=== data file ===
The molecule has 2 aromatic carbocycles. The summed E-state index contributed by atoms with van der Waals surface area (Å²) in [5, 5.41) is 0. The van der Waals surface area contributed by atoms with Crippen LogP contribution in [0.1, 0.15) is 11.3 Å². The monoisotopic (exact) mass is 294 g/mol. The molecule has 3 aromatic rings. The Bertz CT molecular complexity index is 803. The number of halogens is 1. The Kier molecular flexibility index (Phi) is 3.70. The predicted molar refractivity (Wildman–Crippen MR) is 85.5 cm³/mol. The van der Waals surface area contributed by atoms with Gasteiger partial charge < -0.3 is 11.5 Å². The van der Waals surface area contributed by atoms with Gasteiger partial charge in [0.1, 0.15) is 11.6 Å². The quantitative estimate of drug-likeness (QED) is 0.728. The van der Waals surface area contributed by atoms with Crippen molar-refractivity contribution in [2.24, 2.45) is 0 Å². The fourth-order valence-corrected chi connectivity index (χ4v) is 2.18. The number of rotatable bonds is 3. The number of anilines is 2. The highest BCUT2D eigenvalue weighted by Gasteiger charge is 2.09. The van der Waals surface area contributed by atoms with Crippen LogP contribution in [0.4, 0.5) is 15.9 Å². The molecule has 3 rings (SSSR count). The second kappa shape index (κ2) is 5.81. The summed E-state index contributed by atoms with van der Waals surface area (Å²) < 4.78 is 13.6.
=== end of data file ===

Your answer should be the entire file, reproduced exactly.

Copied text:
The molecule has 2 aromatic carbocycles. The summed E-state index contributed by atoms with van der Waals surface area (Å²) in [5, 5.41) is 0. The van der Waals surface area contributed by atoms with Crippen LogP contribution in [0.1, 0.15) is 11.3 Å². The monoisotopic (exact) mass is 294 g/mol. The molecule has 3 aromatic rings. The Bertz CT molecular complexity index is 803. The number of halogens is 1. The Kier molecular flexibility index (Phi) is 3.70. The predicted molar refractivity (Wildman–Crippen MR) is 85.5 cm³/mol. The van der Waals surface area contributed by atoms with Gasteiger partial charge < -0.3 is 11.5 Å². The van der Waals surface area contributed by atoms with Gasteiger partial charge in [0.1, 0.15) is 11.6 Å². The quantitative estimate of drug-likeness (QED) is 0.728. The van der Waals surface area contributed by atoms with Crippen molar-refractivity contribution in [2.24, 2.45) is 0 Å². The fourth-order valence-corrected chi connectivity index (χ4v) is 2.18. The number of rotatable bonds is 3. The number of anilines is 2. The highest BCUT2D eigenvalue weighted by Gasteiger charge is 2.09. The van der Waals surface area contributed by atoms with Crippen LogP contribution in [0.4, 0.5) is 15.9 Å². The molecule has 3 rings (SSSR count). The second kappa shape index (κ2) is 5.81. The summed E-state index contributed by atoms with van der Waals surface area (Å²) < 4.78 is 13.6.